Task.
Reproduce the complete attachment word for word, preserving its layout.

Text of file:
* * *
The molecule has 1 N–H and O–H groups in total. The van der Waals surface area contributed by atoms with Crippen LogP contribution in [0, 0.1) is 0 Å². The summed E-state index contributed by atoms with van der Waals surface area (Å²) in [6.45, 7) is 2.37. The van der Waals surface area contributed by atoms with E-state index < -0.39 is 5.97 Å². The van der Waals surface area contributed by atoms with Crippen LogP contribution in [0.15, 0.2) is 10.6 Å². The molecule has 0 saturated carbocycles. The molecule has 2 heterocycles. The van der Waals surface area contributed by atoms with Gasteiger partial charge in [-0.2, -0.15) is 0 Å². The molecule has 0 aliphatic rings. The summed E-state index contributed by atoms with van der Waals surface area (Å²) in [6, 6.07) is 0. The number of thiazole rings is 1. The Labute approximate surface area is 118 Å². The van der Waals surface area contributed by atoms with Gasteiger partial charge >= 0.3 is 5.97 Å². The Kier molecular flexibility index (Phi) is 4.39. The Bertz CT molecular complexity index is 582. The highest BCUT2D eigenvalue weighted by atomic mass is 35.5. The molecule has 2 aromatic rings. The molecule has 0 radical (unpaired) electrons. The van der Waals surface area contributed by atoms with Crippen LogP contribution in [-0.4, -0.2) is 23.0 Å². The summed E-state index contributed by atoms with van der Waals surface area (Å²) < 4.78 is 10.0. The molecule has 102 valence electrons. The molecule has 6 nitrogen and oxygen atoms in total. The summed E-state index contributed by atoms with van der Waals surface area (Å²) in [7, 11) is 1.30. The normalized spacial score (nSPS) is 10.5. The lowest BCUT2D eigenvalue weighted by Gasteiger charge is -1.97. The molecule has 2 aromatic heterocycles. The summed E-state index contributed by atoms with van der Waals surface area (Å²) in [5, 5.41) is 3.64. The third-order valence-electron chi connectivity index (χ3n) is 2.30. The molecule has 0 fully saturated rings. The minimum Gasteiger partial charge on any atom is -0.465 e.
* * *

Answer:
The molecule has 1 N–H and O–H groups in total. The van der Waals surface area contributed by atoms with Crippen LogP contribution in [0, 0.1) is 0 Å². The summed E-state index contributed by atoms with van der Waals surface area (Å²) in [6.45, 7) is 2.37. The van der Waals surface area contributed by atoms with E-state index < -0.39 is 5.97 Å². The van der Waals surface area contributed by atoms with Crippen LogP contribution in [0.15, 0.2) is 10.6 Å². The molecule has 0 saturated carbocycles. The molecule has 2 heterocycles. The van der Waals surface area contributed by atoms with Gasteiger partial charge in [-0.2, -0.15) is 0 Å². The molecule has 0 aliphatic rings. The summed E-state index contributed by atoms with van der Waals surface area (Å²) in [6, 6.07) is 0. The number of thiazole rings is 1. The Labute approximate surface area is 118 Å². The van der Waals surface area contributed by atoms with Gasteiger partial charge >= 0.3 is 5.97 Å². The Kier molecular flexibility index (Phi) is 4.39. The Bertz CT molecular complexity index is 582. The highest BCUT2D eigenvalue weighted by atomic mass is 35.5. The molecule has 2 aromatic rings. The molecule has 0 radical (unpaired) electrons. The van der Waals surface area contributed by atoms with Crippen LogP contribution in [-0.4, -0.2) is 23.0 Å². The summed E-state index contributed by atoms with van der Waals surface area (Å²) < 4.78 is 10.0. The molecule has 102 valence electrons. The molecule has 6 nitrogen and oxygen atoms in total. The summed E-state index contributed by atoms with van der Waals surface area (Å²) in [7, 11) is 1.30. The normalized spacial score (nSPS) is 10.5. The lowest BCUT2D eigenvalue weighted by Gasteiger charge is -1.97. The molecule has 2 aromatic heterocycles. The summed E-state index contributed by atoms with van der Waals surface area (Å²) in [5, 5.41) is 3.64. The third-order valence-electron chi connectivity index (χ3n) is 2.30. The molecule has 0 fully saturated rings. The minimum Gasteiger partial charge on any atom is -0.465 e.